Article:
Leading or Lagging? Consumer Credit Risk Portfolio Management

Article excerpt

Early findings from a joint research project were reported by RMA and Oliver, Wyman & Company in June during RMA's annual Consumer Credit Risk Management Conference. The most pressing issue facing the retail side of the bank, the research revealed, is the integration of marketing and risk management. The complete findings have been published and are available from RMA.

Is consumer credit risk portfolio management ahead of or behind its counterpart on the wholesale side of the bank? In part, that is what RMA set out to find in a recent study. Having surveyed the wholesale side in 1997-98, the consumer side study went to 38 institutions, representing over $1 trillion of consumer assets, for detailed information on portfolio management practices, and interviewed 30 industry leaders to discover best practices and discuss priorities going forward.

What the study found is surprising. In some respects the retail side is ahead of the wholesale side; in other respects it is behind. What emerges most clearly, however, is the distinctive nature of the portfolio management challenge in consumer lending. Whereas the topical issue on the wholesale side is the separation of origination and portfolio holding functions, the most pressing issue facing the retail side of the bank is integrating marketing and risk.

What did the research actually find? First, the term "portfolio management" has very different meanings to different people within the consumer bank. To business line managers, portfolio management means the set of measures, analytics and tactics through which they run their business and attempt to enhance the profitability of their loan portfolio. Credit line increases, balance transfer solicitations, and activation incentives are all examples of this type of "portfolio management."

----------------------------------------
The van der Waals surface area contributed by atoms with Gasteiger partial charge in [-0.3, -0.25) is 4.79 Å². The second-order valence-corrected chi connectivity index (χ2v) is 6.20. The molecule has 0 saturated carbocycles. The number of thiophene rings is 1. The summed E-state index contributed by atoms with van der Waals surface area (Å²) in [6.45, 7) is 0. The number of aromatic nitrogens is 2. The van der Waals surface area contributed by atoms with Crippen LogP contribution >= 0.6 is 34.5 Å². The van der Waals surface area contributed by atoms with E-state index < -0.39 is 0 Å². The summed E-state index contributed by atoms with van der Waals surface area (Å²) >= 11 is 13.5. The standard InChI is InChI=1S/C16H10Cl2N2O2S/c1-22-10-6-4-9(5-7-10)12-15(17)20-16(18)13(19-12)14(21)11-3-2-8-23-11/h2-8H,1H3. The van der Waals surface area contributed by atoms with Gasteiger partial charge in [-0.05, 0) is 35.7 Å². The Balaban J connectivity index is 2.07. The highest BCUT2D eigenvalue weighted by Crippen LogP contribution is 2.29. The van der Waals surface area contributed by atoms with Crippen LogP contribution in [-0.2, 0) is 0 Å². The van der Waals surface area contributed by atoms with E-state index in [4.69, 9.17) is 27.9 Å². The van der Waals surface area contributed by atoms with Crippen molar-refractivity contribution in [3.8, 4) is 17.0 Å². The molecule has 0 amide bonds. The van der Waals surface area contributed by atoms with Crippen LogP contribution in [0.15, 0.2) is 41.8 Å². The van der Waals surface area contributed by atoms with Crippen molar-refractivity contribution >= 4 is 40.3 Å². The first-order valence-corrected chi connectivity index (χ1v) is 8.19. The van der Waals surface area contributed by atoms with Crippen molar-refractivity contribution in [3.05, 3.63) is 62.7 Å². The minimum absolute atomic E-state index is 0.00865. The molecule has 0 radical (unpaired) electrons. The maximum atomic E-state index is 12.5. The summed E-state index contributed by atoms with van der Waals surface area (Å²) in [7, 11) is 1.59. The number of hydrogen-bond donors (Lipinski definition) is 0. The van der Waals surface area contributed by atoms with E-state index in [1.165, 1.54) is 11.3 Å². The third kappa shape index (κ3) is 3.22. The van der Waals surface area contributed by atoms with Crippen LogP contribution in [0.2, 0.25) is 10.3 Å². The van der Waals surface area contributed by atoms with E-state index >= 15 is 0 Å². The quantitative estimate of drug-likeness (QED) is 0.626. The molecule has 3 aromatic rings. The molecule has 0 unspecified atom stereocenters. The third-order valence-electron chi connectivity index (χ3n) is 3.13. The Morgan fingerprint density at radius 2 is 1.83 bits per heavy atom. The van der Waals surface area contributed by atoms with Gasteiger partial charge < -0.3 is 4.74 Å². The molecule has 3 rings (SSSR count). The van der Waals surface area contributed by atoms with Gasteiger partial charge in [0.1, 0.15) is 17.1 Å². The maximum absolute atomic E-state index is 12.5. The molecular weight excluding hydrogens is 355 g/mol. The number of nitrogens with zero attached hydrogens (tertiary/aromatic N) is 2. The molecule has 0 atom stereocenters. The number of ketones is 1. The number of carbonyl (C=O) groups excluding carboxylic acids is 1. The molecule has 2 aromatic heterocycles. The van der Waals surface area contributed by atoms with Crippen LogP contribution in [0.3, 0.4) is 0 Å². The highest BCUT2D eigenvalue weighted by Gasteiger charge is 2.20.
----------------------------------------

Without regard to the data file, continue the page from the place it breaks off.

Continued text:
To people outside the line of business, including outsiders (analysts, regulators), portfolio management primarily means the set of measures, analytics and policies (such as limits and cut-offs) by which the bank guards itself against damaging levels of charge-offs.

Figure 1 illustrates the two types of portfolio management.

Within the framework of these two meanings, the RMA study had five high-level, or "thematic," findings.

1. Top-down portfolio management is focused on loss and capital calculations and the avoidance of unpleasant surprises.

The first major theme is that credit portfolio management, in the particular sense of applied modern portfolio theory (MPT), is really not being practiced in North American consumer banking. Instead, top-down portfolio management is focused on making accurate loan loss forecasts and economic capital attributions while ensuring that "unpleasant surprises" that would reduce the institution's stock price or credit rating are avoided.

The absence of MPT reflects a perception that there may be more benefits to applying MPT in wholesale than in retail. For many banks, MPT applied to wholesale portfolios can result in a significantly different perspective, with aggregate risk seen to be much lower once intra- and inter-portfolio correlations are considered. In contrast, in consumer portfolios, the degree of difference made by MPT is less marked. There is a surprisingly low correlation of risk between the members of consumer portfolios--even within regional portfolios. Across consumer portfolios there is a moderately high correlation of risk as all portfolios tend to track the economic cycle. This diminishes the difference in perspective that comes from applying MPT. Thus far, therefore, the consumer side of the bank has placed a higher priority on other important issues than on MPT. This may come to be seen as an opportunity forgone, however, since it seems likely that consumer loan portfolios reduce the volatility of total bank loan losses.

If the practice of portfolio management does not yet embrace MPT, what does it do? …